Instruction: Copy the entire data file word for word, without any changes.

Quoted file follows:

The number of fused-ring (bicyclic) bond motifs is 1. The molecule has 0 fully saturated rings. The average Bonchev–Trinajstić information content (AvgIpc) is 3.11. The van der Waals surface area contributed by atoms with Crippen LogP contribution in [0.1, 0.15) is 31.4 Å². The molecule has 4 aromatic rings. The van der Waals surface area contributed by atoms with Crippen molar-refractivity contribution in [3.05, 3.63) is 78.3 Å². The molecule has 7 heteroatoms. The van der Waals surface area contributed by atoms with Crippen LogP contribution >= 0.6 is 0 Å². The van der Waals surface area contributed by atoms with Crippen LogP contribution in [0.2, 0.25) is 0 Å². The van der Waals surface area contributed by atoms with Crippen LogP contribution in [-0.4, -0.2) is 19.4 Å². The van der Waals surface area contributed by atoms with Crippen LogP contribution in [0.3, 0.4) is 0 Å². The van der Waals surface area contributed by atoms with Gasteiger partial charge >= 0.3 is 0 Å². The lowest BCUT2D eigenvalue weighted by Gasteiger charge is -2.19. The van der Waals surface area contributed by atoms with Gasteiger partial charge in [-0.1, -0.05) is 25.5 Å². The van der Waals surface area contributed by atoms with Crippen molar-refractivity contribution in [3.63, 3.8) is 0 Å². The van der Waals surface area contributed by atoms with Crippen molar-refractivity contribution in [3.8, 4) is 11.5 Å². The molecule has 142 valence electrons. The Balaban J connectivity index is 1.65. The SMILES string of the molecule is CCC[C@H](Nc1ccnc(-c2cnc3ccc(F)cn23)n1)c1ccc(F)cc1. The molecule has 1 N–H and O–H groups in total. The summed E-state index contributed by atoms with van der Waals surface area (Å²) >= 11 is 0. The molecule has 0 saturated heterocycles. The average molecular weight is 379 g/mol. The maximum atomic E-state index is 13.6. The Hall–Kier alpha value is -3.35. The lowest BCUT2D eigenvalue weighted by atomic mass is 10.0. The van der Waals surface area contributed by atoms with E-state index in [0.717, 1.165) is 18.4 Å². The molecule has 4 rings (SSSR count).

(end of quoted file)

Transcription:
The number of fused-ring (bicyclic) bond motifs is 1. The molecule has 0 fully saturated rings. The average Bonchev–Trinajstić information content (AvgIpc) is 3.11. The van der Waals surface area contributed by atoms with Crippen LogP contribution in [0.1, 0.15) is 31.4 Å². The molecule has 4 aromatic rings. The van der Waals surface area contributed by atoms with Crippen molar-refractivity contribution in [3.05, 3.63) is 78.3 Å². The molecule has 7 heteroatoms. The van der Waals surface area contributed by atoms with Crippen LogP contribution >= 0.6 is 0 Å². The van der Waals surface area contributed by atoms with Crippen LogP contribution in [0.2, 0.25) is 0 Å². The van der Waals surface area contributed by atoms with Crippen LogP contribution in [-0.4, -0.2) is 19.4 Å². The van der Waals surface area contributed by atoms with Crippen LogP contribution in [0.3, 0.4) is 0 Å². The van der Waals surface area contributed by atoms with Gasteiger partial charge >= 0.3 is 0 Å². The lowest BCUT2D eigenvalue weighted by Gasteiger charge is -2.19. The van der Waals surface area contributed by atoms with Gasteiger partial charge in [-0.1, -0.05) is 25.5 Å². The van der Waals surface area contributed by atoms with Crippen molar-refractivity contribution in [3.63, 3.8) is 0 Å². The van der Waals surface area contributed by atoms with Crippen molar-refractivity contribution in [3.8, 4) is 11.5 Å². The molecule has 142 valence electrons. The Balaban J connectivity index is 1.65. The SMILES string of the molecule is CCC[C@H](Nc1ccnc(-c2cnc3ccc(F)cn23)n1)c1ccc(F)cc1. The molecule has 1 N–H and O–H groups in total. The summed E-state index contributed by atoms with van der Waals surface area (Å²) >= 11 is 0. The molecule has 0 saturated heterocycles. The average molecular weight is 379 g/mol. The maximum atomic E-state index is 13.6. The Hall–Kier alpha value is -3.35. The lowest BCUT2D eigenvalue weighted by atomic mass is 10.0. The van der Waals surface area contributed by atoms with E-state index in [0.717, 1.165) is 18.4 Å². The molecule has 4 rings (SSSR count).